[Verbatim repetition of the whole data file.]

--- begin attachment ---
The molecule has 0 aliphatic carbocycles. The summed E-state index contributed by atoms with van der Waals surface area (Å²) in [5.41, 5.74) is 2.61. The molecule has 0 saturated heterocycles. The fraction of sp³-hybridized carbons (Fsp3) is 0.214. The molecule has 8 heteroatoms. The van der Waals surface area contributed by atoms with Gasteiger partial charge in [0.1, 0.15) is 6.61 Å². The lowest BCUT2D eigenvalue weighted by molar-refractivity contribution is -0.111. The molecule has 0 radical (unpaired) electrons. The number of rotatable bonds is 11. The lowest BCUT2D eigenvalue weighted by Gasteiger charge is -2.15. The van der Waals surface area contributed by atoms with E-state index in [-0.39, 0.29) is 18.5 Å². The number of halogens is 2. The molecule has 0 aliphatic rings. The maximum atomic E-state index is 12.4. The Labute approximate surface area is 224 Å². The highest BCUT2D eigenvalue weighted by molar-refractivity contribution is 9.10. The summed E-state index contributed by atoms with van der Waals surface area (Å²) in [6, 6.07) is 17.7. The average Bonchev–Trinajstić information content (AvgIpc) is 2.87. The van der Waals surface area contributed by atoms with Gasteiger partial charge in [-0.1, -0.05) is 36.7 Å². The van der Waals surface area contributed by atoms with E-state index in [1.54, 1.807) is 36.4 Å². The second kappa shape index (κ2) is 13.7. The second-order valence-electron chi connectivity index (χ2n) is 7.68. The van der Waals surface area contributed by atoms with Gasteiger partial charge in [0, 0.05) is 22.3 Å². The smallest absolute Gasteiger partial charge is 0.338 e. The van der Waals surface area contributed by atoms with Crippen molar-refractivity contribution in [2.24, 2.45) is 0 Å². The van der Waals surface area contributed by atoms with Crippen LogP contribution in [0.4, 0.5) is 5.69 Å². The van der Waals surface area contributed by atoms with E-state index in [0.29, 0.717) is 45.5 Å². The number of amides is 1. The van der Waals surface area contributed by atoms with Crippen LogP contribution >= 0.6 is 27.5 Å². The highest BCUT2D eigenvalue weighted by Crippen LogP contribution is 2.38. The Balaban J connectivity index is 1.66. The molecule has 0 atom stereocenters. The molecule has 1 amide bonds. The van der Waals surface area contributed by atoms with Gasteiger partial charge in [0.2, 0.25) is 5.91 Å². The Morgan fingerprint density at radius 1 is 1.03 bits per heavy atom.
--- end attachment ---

The molecule has 0 aliphatic carbocycles. The summed E-state index contributed by atoms with van der Waals surface area (Å²) in [5.41, 5.74) is 2.61. The molecule has 0 saturated heterocycles. The fraction of sp³-hybridized carbons (Fsp3) is 0.214. The molecule has 8 heteroatoms. The van der Waals surface area contributed by atoms with Gasteiger partial charge in [0.1, 0.15) is 6.61 Å². The lowest BCUT2D eigenvalue weighted by molar-refractivity contribution is -0.111. The molecule has 0 radical (unpaired) electrons. The number of rotatable bonds is 11. The lowest BCUT2D eigenvalue weighted by Gasteiger charge is -2.15. The van der Waals surface area contributed by atoms with E-state index in [-0.39, 0.29) is 18.5 Å². The number of halogens is 2. The molecule has 0 aliphatic rings. The maximum atomic E-state index is 12.4. The Labute approximate surface area is 224 Å². The highest BCUT2D eigenvalue weighted by molar-refractivity contribution is 9.10. The summed E-state index contributed by atoms with van der Waals surface area (Å²) in [6, 6.07) is 17.7. The average Bonchev–Trinajstić information content (AvgIpc) is 2.87. The van der Waals surface area contributed by atoms with Gasteiger partial charge in [-0.1, -0.05) is 36.7 Å². The van der Waals surface area contributed by atoms with E-state index in [1.54, 1.807) is 36.4 Å². The second kappa shape index (κ2) is 13.7. The second-order valence-electron chi connectivity index (χ2n) is 7.68. The van der Waals surface area contributed by atoms with Gasteiger partial charge in [0, 0.05) is 22.3 Å². The smallest absolute Gasteiger partial charge is 0.338 e. The van der Waals surface area contributed by atoms with Crippen molar-refractivity contribution in [2.24, 2.45) is 0 Å². The van der Waals surface area contributed by atoms with Crippen LogP contribution in [0.4, 0.5) is 5.69 Å². The van der Waals surface area contributed by atoms with E-state index in [0.29, 0.717) is 45.5 Å². The number of amides is 1. The van der Waals surface area contributed by atoms with Crippen LogP contribution >= 0.6 is 27.5 Å². The highest BCUT2D eigenvalue weighted by Crippen LogP contribution is 2.38. The Balaban J connectivity index is 1.66. The molecule has 0 atom stereocenters. The molecule has 1 amide bonds. The van der Waals surface area contributed by atoms with Gasteiger partial charge in [0.2, 0.25) is 5.91 Å². The Morgan fingerprint density at radius 1 is 1.03 bits per heavy atom.